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M.L Trice Jr., SPE, and B.A. Dawe, Esso Production Malaysia Inc.

Summary. This paper describes Introduction lower Group J sandstone at Tinggi has
the reservoir management practices Reservoir management is a significant com- strong aquifer support and no gas cap, so
ponent of EPMI's development planning and injection is not required. The upper Group
used at fields developed and oper- J sandstone, however, which is in commu-
production operations. Reservoir manage-
ated by Esso Production Malaysia ment planning, which begins during prede- nication with the lower group J sandstone,
Inc. (EPMI). The goal of EPMl's reser- velopment phases, is emphasized throughout has a gas cap but weak aquifer support. Con-
the productive lives of the reservoir and field sequently, gas is reinjected. At the Tapis,
voir management activities is to max-
to maximize profitability and economical oil Guntong, and Tabu fields, the Group I and
imize profitability and economical recovery. J sandstones have weak aquifer support and
recovery of oil. Excellence in reser- As contractor to Petroleum Nasional Bhd. long oil columns, so both water and gas are
voir management is achieved with (PETRONAS), the Malaysian national oil injected to maximize recovery.
company, EPMI currently operates 12 oil
clearly defined and endorsed plans
fields with 66 active reservoirs in the South Re.ervolr Management Goal
for management of each reservoir China Sea. The fields are located within the and Key ObJective.
and a coordinated process to collect, 1976 production sharing contract 1 (PSC) The company's reservoir management
analyze, validate, and integrate reser- areas (Fig. 1) about 130 to 260 kIn [80 to program is an ongoing, dynamic process of
160 miles} offshore Peninsular Malaysia. collecting, analyzing, validating, and inte-
voir description and performance Production was initiated in 1978. By the end grating reservoir description data and perfor-
data into optimal development and of 1991, 28 platforms had been installed and mance data into an optimal reservoir devel-
depletion plans. Use of a multidis- developed with 755 completions. Five addi- opment and depletion plan. The goal of
tional platforms are planned to complete de- reservoir management is to maximize prof-
ciplinary team to identify problems
velopment of the Seligi, Guntong, Tabu, and itability and economical recovery of hydro-
and to implement timely, innovative Dulang fields. The reservoirs in all fields carbons. To achieve that goal, the following
solutions is a key ingredient. Through except Seligi, Guntong, Tabu, and Dulang three key objectives were established.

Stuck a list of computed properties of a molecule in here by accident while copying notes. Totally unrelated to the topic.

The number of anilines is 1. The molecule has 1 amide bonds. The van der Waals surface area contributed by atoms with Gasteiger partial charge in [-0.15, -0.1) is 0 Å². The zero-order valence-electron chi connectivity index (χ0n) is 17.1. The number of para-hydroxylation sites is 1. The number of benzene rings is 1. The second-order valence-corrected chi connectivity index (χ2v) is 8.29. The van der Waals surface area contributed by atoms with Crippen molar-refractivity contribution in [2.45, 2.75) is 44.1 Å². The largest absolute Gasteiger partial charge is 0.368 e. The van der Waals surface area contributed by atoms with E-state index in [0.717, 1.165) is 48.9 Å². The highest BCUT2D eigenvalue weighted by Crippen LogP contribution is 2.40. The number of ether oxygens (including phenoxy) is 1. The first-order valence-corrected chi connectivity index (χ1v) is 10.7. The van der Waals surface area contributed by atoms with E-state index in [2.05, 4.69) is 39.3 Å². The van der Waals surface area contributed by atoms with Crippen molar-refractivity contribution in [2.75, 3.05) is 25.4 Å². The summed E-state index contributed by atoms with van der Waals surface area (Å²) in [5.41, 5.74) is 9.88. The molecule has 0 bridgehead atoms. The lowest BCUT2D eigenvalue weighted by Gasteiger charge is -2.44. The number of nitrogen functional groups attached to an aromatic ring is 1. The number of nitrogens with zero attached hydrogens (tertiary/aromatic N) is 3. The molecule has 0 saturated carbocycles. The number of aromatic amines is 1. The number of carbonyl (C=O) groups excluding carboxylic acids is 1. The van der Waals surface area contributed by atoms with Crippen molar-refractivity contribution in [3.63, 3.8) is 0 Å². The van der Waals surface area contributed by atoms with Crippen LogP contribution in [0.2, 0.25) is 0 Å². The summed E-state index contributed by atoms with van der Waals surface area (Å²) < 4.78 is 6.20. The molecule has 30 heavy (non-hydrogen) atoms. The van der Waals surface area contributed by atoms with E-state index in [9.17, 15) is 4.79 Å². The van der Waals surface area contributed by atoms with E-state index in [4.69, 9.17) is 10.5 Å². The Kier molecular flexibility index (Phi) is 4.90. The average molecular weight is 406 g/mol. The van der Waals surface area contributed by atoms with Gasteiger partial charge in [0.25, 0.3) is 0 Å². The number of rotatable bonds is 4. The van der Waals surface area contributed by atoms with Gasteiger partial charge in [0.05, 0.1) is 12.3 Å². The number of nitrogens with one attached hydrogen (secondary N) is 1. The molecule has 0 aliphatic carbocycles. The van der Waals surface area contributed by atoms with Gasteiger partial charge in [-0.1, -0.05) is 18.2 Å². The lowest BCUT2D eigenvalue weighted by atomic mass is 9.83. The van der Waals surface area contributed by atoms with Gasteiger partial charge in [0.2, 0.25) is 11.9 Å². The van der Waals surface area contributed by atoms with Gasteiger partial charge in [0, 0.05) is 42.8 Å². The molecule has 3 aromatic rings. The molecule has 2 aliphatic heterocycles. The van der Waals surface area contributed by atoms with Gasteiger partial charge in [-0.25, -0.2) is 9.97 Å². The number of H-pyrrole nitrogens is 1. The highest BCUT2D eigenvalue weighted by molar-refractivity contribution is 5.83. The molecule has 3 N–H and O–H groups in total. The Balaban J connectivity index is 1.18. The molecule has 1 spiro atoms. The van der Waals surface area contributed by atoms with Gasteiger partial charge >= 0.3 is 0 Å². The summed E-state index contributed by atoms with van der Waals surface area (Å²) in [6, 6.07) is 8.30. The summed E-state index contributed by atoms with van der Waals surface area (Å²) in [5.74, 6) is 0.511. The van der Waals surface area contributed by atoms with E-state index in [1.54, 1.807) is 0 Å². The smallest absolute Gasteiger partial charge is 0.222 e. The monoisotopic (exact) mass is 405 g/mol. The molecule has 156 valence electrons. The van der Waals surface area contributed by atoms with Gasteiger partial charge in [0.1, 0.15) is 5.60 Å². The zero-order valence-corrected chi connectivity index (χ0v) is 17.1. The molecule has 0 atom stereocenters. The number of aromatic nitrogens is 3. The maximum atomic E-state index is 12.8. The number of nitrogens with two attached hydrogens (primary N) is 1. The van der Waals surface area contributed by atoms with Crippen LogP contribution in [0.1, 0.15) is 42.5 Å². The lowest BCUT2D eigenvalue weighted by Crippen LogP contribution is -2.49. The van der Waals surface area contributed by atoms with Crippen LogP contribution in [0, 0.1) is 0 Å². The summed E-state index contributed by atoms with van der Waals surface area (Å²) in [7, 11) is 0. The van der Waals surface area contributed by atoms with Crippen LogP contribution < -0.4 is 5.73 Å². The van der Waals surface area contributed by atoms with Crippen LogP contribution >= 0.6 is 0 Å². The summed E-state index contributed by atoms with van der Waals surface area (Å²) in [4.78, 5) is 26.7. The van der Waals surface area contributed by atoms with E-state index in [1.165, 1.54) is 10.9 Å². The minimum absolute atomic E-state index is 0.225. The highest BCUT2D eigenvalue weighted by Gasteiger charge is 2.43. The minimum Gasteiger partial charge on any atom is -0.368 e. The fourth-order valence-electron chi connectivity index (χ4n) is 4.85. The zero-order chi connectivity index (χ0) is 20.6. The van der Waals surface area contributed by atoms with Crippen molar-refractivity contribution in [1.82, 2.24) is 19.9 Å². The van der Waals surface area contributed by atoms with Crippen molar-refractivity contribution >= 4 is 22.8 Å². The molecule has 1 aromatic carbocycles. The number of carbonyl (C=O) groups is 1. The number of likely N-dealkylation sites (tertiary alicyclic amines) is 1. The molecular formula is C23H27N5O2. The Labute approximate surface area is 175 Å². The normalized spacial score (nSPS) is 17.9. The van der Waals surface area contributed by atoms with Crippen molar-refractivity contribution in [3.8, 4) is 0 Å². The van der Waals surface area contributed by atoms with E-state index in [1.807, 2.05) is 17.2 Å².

regular reports to management and are mature, having produced more than 50% 1. Mitigation of production decline in ex-
of their expected ultimate recovery. isting fields. With the mature fields exhibit-
frequent discussions among func-
ing a decline in productive capacity of more
tional groups, reservoir management Re.ervolr Type. and than 15%/yr, capacity enhancement is a key
objectives and stewardship perform- Drive Mechanl.m. requirement. Several programs implemented
ance are communicated. The major reservoirs operated by EPMI can to mitigate decline are discussed later.
be grouped into six types (see Fig. 2). Most 2. Aggressive pursuit of new field devel-
major reservoirs have large associated gas opment. The recent work completed to con-
caps where produced gas is reinjected for firm and implement development plans for
gas-cap expansion to displace oil downdip the North Seligi resource potential illustrates
to production wells, thereby avoiding oil the approach used.
losses to the gas cap. The major Groups E, 3. Effective exploration and exploitation
J, and K sandstones of the Bekok, Pulai, of new acreage. With the current explora-
Tiong, Kepong, Semangkok, and Seligi tion activities in the PM-5 and PM-8 PSC
fields have rim or pancake-type oil columns areas, new acreage is being exploited effec-
with large overlying gas caps and moderate tively, but these activities are not discussed
to strong aquifer support. The Palas Group in this paper.
I sandstone is similar except that the aqui-
fer support is weak because of poor rock Re.ervolr Management Process
quality and continuity in the surrounding
aquifer areas. At Irong Barat, gravity Reservoir management practices are initiat-
drainage with gas injection for pressure ed before development work begins and con-
maintenance is the predominant drive mech- tinue throughout the life of the reservoir
anism because of the high dip angle, low so- through the process shown schematically in
lution GOR, and high permeability. Full Fig. 3. Multidisciplinary data collection is
voidage replacement by crestaI gas injection initiated in the predevelopment and devel-
is required to avoid gas-cap shrinkage. The opment phases, beginning with seismic data
acquisition and evaluation, geologic map~
Copyright 1992 Offshore South East Asia Conference ping, and exploration and development well-

1296 December 1992 • JPT


,I, ,

I /
L~E~~ ---.,
\3I~~lPALASI ,......- ••
, I ., ....

~':.o~~ ___ -,
,-' TlNGG' )
,\ .......~"'<"""-y-, EliGI "
I ....... ---

. PUlAI,'
f /

'I'L____ / f

':[: :!:!:!: :! ! : :! : : :!:I[;~:~:~;~U T~~~ i

>::'f.:~~.~:~t.~lA.> Kerteh
.... ;.;.;.:.;.;.:«.;.;.;.:-:.:-:.;.;.;.:-: ..
\,, ,i

Fig. i-Location of EPMI's contract areas.

log and core-data acquisition. The database discipline and to interface and integrate the interpret such reservoir properties as thick-
is expanded continuously throughout the various technologies effectively. ness, fluid content, and continuity. Seismic-
field's life as fluid, pressure, production, impedance amplitude displays referenced to
and injection data are collected. These data Data Analysis. Data analysis depends heav- a given geologic horizon or datumed time
are analyzed, validated, and integrated to de- ily on the use of state-of-the-art hardware slices are extremely important tools for de-
velop a resource database, which supports and software. Seismic data are analyzed termining reservoir and fluid distribution.